Vietnam's volatile borders with Cambodia and China have become the scene of escalating skirmishes in the past two weeks as Hanoi prepares what diplomats here expect will be a major offensive against Cambodia in late November or December.
Vietnam has denied charges by Peking and Phnom Penh that its army is massed to invade Cambodia. But the official Vietnam news agency quoted a Foreign Ministry spokesman this week as saying "to defend the lives and property of our people and firmly defend the southwestern border of our homeland, we are determined to counterattack the adventurous violations of our sacred territory."
Analysts here still say it is unlikely that Asia's two greatest military powers, China and Vietnam, will escalate their border feud to a full-scale conflict. They say the rash of Chinese raids into Vietnam reported by Hanoi in the last few weeks are only attempts by Peking to divert the Vietnamese from their real target, Cambodia.
The Cambodians reported killing 405 Vietnamese troops in Cambodian territory earlier, this month. Hanoi in turn reported killing 471 Cambodian troops intruding into Tayninh and Longan provinces in recent weeks, but these clashes seem only a prelude to heavier fighting. Both Cambodia and Vietnam are still suffering the effects of heavy rains, which have ruined a sizable portion of their rice crop as well as bogged down their troops. They are not expected to resume the full-scale border war that raged in January and June until after the monsoon ends in late November.
The Vietnamese have at least 100,000 to 120,000 troops stationed along the Cambodian border. That may be one reason why the Chinese have not appeared to make any serious moves recently to reinforce their border, knowing that the Vietnamese are intent on attacking the much smaller Cambodian forces. Cambodia may have about 60,000 soldiers to throw up against the Vietnamese. The Cambodians fought well earlier this year and are well supplied with Chinese weapons and ammunition.
Analysts here tend to doubt a recent report by an official Vietnamese army newspaper that "China is massing many divisions and large quantities of hardware within four to six miles of the Vietnam-China border." Vietnamese reports of Chinese border raids are accepted here as generally accurate, however.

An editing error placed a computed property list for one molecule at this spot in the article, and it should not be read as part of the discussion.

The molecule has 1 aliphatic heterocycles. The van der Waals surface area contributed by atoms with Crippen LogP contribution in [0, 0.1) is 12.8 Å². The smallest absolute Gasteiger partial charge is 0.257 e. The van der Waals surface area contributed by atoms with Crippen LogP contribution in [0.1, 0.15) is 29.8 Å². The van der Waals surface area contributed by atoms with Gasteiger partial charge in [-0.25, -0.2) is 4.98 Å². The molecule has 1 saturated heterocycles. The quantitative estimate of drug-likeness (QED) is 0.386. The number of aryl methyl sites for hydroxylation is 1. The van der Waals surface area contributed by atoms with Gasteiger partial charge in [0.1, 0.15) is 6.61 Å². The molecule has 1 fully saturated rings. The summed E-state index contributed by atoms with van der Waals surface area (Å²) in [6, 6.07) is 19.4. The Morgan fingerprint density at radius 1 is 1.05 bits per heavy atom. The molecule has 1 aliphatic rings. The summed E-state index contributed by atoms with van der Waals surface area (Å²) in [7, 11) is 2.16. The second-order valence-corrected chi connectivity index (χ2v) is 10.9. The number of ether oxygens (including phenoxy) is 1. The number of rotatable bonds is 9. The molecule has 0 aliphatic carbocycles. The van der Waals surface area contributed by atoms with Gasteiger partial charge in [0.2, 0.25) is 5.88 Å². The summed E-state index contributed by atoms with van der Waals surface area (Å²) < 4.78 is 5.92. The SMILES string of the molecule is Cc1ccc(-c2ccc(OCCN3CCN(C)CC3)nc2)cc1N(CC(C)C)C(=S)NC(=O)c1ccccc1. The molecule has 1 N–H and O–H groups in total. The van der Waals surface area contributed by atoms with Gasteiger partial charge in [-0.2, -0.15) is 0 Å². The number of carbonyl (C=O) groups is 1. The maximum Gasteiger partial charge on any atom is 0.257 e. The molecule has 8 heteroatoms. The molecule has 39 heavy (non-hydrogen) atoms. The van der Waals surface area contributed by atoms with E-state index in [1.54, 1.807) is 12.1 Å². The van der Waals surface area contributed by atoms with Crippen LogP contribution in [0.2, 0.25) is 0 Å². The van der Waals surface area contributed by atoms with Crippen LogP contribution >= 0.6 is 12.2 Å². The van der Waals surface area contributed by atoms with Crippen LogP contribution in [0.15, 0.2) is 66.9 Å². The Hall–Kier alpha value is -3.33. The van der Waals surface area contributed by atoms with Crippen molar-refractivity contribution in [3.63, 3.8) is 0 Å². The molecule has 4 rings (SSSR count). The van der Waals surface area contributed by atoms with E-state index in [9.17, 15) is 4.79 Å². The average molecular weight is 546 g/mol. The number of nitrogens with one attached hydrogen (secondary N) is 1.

"I expect the Chinese are anticipating what the Vietnamese plan to do in Cambodia, and are trying to scare them off," one analyst said.
Vietnamese Vice Foreign Minister Canh Phong formally protested to the Chinese embassy in Hanoi an Oct. 13 incident in which Chinese troops allegedly ambushed three Vietnamese border guards on Vietnam's territory near the village of Salam. The Hanoi protest said two of the guards were killed and the third captured and taken into China.
Wednesday the official Vietnam news agency said thousands of Chinese troops and police and some Chinese aircraft had crossed the border in 19 separate incidents between Oct. 13 and 17. Most of the raids, as described by the Vietnamese, seemed to be harassing runs, intruding only a few meters into Vietnamese territory.
Peking is supporting Cambodia to stymie what it says are Vietnamese plans to take over all of Indochina. China considers Vietnam a client state of its arch-rival, the Soviet Union. This summer it was the Chinese who were complaining about Vietnamese violations of their border, including an incident in which they said Vietnamese troops fortified a hill in Chinese territory. In the last two weeks Peking has said relatively little about the border, however.
The Vietnamese, in turn, have charged the Cambodians with massive atrocities against their own people and against Vietnamese living in villages near the Cambodian border. They have said the Cambodians are attacking them with Chinese weapons aided by Chinese soldiers in the guise of advisers. Analysts here think most of those attacks are against Vietnamese troops stationed a few miles inside Cambodia.